Movie Review: Equilibrium
Great action, questionable plot.
People who enjoy watching action movies aren't usually the same people who are overly concerned with a well developed airtight plot. Equilibrium is the kind of movie that appeals to that person, but even the most forgiving action lover may have difficulty with this flick. There are fantastic action sequences, yet this is countered by a weak plot premise.
The movie centers around the character John Preston (played by Christian Bale), a cleric - in this case, a highly trained government agent - who enforces the wishes of a strict fascist government. Rage, hatred, envy, and other negative emotions are blamed for mankind nearly destroying itself, so the government attempts to prevent future human atrocities by requiring its citizens take a drug that inhibits all emotion - including those that are positive. Preston is charged with the responsibility of seeking out both those resistant to the regime and the items they posses which entice the senses into emotional reaction; these items include visual arts, music, and poetry. An unexpected turn of events causes Preston to miss a dose of his "medication," which then causes him to feel emotions, or as the movie calls them, sense crimes. This forces him to question the government, his actions, and the validity of living in a world of no emotion. Upon realizing everything he believes in is wrong, he begins to work with the revolutionaries as a high ranking double agent.
The premise that a society can function without love, hate, passion, anger, and the rest of the human emotional range is the source of the plot's weakness. The idea, I believe, was to create a society forced into apathy; this is something quite different from the total absence of emotion. This creates several problems in the course of the movie as characters who are supposed to have no emotion are forced into emotionally driven dialogue. The job of the actor is to portray his character not simply through dialogue, but through dialogue that reveals the thoughts and feelings of that character. If all the characters in this movie truly expressed no emotion, all the dialogue would be boring, and the movie just wouldn't work.
To give credit where credit is due, there is an interesting paradox presented in this concept. The clerics and other military factions are extremely violent despite their adherence to the anti-emotional drug regiment. This wonder drug said to stop murder, torture, and cruelty does nothing of the sort; instead, those working to prevent violence use violence to enforce its prevention. Without emotion there is no guilt, no remorse, and no conscience. For this reason, the clerics and their support teams ravage the rebellion without a second thought. While a society with no emotion cannot actually work, this clever aspect shows the fundamental principle on which the government is acting is clearly flawed.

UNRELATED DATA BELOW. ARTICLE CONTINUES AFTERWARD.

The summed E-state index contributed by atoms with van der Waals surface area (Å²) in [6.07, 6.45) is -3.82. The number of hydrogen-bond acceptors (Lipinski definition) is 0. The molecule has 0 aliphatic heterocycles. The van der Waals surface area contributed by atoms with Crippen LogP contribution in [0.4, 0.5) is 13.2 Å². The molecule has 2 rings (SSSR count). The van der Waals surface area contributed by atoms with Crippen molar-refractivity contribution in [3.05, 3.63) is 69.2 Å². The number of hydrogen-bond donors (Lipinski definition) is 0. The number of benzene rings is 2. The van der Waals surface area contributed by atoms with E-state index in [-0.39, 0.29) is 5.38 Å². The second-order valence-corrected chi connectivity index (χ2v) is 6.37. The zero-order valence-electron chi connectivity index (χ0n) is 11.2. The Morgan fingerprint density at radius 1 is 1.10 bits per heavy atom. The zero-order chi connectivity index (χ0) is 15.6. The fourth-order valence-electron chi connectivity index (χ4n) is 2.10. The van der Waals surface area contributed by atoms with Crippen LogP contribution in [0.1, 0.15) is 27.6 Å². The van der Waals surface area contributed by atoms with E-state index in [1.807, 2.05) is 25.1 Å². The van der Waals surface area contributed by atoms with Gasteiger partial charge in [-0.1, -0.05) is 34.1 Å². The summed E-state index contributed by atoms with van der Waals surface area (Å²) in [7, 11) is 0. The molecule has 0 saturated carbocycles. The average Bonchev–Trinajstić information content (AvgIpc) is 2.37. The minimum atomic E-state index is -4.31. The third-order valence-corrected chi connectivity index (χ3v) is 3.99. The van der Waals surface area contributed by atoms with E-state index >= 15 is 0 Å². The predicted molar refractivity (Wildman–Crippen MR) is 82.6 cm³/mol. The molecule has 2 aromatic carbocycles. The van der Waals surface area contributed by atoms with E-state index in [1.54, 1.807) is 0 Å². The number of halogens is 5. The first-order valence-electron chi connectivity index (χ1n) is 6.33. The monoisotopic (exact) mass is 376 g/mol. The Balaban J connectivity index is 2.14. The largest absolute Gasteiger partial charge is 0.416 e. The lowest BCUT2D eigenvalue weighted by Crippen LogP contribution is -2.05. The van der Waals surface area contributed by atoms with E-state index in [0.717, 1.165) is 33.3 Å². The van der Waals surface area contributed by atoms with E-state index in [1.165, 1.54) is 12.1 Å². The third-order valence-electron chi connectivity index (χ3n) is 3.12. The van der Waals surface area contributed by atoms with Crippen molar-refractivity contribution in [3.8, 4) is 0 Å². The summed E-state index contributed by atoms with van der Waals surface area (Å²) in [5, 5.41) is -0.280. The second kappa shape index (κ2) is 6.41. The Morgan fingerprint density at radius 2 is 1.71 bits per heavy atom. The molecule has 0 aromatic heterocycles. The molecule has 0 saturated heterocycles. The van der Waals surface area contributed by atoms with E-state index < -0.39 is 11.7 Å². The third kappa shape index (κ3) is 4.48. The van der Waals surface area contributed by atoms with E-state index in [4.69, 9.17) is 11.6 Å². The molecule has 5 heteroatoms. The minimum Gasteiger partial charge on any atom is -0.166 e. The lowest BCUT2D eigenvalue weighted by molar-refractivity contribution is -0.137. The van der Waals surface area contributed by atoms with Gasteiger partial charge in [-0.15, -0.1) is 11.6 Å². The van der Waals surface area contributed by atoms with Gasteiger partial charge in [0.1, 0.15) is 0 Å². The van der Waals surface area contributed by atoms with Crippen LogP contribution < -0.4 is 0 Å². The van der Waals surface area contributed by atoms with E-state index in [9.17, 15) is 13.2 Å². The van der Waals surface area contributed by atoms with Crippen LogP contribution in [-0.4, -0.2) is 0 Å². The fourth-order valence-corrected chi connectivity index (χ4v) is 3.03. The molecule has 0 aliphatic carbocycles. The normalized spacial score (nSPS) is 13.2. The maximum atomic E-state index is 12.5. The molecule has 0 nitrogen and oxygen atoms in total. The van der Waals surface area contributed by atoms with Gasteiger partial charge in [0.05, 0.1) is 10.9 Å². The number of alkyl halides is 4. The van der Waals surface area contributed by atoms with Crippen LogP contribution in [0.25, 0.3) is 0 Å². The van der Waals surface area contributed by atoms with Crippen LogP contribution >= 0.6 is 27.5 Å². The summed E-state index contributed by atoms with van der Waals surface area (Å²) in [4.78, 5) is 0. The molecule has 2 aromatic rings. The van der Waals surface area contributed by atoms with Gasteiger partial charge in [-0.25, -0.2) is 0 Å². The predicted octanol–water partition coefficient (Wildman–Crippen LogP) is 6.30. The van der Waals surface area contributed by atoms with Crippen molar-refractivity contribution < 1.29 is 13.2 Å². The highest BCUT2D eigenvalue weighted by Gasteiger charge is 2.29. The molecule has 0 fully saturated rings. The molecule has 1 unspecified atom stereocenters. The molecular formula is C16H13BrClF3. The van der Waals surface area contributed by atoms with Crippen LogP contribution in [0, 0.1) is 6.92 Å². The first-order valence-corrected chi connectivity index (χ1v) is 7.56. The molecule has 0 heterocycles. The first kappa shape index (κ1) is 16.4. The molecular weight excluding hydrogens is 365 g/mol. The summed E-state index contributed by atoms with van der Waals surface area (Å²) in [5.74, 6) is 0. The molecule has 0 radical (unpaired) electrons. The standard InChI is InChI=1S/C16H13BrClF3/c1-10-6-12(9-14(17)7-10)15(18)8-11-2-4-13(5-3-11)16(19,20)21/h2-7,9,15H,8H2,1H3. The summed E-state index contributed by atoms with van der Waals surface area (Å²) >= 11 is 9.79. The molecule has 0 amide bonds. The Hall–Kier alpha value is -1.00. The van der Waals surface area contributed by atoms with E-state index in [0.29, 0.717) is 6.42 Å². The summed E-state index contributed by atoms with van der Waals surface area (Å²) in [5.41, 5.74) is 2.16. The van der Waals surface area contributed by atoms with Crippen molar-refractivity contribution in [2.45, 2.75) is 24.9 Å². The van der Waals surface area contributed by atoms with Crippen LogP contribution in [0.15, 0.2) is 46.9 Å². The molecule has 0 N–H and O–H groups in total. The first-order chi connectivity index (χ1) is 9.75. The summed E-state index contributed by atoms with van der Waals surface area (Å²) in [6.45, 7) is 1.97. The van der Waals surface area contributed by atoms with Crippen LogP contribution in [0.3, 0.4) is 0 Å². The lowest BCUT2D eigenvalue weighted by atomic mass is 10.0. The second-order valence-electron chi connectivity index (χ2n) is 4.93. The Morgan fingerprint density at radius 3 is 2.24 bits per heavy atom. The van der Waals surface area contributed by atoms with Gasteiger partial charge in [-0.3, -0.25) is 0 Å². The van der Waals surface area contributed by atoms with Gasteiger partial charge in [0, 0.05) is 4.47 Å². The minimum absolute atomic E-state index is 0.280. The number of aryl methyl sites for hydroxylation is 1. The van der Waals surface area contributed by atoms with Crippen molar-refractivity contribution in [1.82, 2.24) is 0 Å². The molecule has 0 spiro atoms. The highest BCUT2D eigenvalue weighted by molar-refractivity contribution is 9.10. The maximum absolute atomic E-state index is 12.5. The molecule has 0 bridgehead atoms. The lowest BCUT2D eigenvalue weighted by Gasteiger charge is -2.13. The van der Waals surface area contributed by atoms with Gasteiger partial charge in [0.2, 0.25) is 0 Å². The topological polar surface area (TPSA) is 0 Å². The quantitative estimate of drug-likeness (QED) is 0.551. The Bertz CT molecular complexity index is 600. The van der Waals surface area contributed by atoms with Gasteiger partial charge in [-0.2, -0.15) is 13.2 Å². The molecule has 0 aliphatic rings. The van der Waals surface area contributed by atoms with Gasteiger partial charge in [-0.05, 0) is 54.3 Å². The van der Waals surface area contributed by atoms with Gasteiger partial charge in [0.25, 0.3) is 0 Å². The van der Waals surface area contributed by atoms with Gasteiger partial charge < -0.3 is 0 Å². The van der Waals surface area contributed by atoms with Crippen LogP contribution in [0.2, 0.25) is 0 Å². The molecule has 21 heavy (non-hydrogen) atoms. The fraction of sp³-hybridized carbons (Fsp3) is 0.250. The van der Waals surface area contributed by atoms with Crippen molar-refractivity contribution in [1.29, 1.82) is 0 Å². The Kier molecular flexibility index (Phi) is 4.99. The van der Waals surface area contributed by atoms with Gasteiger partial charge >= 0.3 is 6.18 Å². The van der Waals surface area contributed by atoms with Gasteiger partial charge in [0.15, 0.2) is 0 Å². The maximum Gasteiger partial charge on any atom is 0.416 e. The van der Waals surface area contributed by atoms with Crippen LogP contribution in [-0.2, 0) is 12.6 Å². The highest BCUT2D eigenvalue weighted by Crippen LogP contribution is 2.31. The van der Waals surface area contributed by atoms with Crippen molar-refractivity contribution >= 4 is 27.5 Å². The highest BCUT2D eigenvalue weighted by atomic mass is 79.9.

Unfortunately, this is as original as the movie's plot gets. The story is very straightforward; one man sees the error of his ways and joins with a rebellious force to topple a merciless government. It's nothing new, but that isn't necessarily a bad thing. The movie does have some emotionally moving scenes, one in particular where Preston's partner, Partridge (played by Sean Bean) recites beautiful poetry that does an excellent job enticing the viewer while also building on the premise of the plot itself. Preston discovering his own emotions also has some stirring moments.
The highlight of this movie is the action. In terms of excitement, there is no question this movie delivers. A martial art involving the use of guns in a series of positions statistically proven to incur incredible damage without taking any in return is the main form of action presented in this movie. While the overall plot fails to be original, this form of action does not. The gunfights are unique, the action scenes are well choreographed and easy to follow. If a martial art based in guns isn't enough for you, all clerics are trained in staves and swords as well, allowing for diversity in how violence and mayhem are dealt. Quality action is what makes this movie worth seeing.
When it comes to action movies, there is a question every viewer should ask themselves: Am I willing to forgive the errors in plot and concept so that I can enjoy the action? If your answer is yes, then you should see this movie. If your answer is no, this is probably not the movie for you.
This review may sound overly harsh; for an action movie, perhaps it is. On a scale of 1 to 10, I give a 6.5. The movie is no great work of art, nor is it as high a caliber as many other action movies in terms theme. It is, however, a real treat for lovers of action. I give a median score because this movie just isn't for everyone, and a lot of people aren't going to like it. If you're willing to forgive the story its faults in light of its amazing action, then not seeing this movie would truly be missing out.